Sri Lanka’s proposed coal power plant in Sampur has led to much controversy, with many groups lobbying against it, and calling for an alternative approach for electricity generation.
Today, several residents from Sampur visited Norochcholai to witness first hand the impact this coal power plant has had in the area. With the objective of finding answers to questions in mind, a group of individuals living in the vicinity of the proposed Sampur Coal power plant visited Norochcholai.
The group was initially escorted to several sites surrounding the Norochcholai Power Plant as our cameras witnessed the manner in which piles of coals were placed at the location, ignoring environmental hazards, and the threats posed to locals residing in the area
Former Adviser to the Ministry of Environment Dr. Janaka Ratnasiri claims the piling of coal in this manner violates the conditions as stated in the Environmental Impact Assessment Report.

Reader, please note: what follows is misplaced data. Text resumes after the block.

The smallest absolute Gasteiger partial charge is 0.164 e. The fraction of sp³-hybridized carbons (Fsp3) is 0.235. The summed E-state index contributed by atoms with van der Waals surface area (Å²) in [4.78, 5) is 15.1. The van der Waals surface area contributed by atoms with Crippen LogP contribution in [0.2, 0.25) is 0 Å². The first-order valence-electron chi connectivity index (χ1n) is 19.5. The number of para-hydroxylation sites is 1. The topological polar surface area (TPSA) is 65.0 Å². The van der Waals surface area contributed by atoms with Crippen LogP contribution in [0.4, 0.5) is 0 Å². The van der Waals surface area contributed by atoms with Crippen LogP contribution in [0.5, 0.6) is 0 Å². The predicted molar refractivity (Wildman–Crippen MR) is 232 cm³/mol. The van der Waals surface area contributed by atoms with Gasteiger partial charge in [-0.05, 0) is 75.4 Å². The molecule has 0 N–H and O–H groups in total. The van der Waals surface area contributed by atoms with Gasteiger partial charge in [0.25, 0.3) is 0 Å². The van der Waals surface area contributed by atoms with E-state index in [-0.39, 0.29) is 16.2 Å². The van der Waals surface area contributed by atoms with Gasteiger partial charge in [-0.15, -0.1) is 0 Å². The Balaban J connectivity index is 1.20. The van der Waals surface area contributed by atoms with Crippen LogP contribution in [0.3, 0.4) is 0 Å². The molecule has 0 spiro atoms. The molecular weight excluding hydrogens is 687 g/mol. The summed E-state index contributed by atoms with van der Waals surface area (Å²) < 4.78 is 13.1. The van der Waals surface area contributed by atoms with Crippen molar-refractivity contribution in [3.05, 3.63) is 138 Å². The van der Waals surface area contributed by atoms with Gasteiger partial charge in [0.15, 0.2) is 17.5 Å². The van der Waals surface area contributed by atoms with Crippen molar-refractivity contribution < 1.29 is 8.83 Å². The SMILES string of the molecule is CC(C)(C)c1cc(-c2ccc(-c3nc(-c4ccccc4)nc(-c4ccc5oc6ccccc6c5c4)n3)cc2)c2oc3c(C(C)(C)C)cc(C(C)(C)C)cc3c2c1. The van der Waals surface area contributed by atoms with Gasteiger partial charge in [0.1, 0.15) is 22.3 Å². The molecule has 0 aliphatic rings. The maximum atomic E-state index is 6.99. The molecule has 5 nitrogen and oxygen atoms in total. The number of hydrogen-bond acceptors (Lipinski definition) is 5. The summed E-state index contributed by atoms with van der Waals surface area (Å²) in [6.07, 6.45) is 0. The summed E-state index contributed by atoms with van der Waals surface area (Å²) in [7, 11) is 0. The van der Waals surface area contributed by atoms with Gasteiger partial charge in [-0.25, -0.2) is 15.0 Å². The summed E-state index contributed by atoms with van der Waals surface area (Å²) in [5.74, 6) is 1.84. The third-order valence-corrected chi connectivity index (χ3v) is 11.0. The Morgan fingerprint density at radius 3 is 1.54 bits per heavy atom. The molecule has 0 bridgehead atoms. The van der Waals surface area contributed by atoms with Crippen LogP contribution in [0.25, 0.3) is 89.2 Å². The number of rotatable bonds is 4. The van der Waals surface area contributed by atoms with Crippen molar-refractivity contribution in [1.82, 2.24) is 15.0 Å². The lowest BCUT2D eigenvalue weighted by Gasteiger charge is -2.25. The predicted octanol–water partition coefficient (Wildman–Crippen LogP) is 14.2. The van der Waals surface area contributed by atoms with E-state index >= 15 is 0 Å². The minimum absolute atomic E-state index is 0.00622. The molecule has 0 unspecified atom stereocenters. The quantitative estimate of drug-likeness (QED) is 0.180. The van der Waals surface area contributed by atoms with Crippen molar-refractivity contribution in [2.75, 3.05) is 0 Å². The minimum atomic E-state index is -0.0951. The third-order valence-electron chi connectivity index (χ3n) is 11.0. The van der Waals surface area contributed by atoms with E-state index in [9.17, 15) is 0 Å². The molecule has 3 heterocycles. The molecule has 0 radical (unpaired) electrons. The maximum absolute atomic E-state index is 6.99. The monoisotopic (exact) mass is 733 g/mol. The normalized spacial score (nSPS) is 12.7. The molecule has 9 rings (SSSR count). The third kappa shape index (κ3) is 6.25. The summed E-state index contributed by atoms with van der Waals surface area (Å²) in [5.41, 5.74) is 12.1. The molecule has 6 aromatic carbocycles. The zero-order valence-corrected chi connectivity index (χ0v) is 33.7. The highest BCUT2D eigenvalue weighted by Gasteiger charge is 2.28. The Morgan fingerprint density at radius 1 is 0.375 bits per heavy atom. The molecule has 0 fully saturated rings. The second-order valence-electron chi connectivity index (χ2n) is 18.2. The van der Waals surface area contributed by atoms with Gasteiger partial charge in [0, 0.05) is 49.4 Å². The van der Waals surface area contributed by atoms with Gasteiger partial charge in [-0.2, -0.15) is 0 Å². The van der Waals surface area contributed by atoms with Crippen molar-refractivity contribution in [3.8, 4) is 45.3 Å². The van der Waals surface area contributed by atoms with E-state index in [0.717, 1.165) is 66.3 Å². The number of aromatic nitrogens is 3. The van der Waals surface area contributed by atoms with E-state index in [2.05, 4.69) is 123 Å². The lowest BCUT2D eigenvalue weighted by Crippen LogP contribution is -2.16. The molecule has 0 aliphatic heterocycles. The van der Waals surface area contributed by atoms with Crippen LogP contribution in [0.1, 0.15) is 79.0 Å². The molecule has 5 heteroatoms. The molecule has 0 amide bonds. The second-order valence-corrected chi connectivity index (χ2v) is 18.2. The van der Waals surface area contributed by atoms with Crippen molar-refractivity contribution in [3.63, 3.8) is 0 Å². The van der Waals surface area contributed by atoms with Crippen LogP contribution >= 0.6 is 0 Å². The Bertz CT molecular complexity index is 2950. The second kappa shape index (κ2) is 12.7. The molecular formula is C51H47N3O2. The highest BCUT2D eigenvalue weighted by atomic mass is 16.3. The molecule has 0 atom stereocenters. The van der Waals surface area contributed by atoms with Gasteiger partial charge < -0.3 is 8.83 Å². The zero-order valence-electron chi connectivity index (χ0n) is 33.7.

Coal fly-ash consists of heavy metals and can reach from stored fly ash into ground-water and endanger the health of the surrounding population. Generally, chemicals found in dry ash include mercury.
Fly ash that is considered as the waste product after generating electricity from burning coal is also a threat not only to the environment but also to the human respiratory system.
The visitors from Sampur subsequently engaged in a dialogue with the fishing community in the area. According to the headman of the community, their catch has reduced drastically since the commencement of the power plant.
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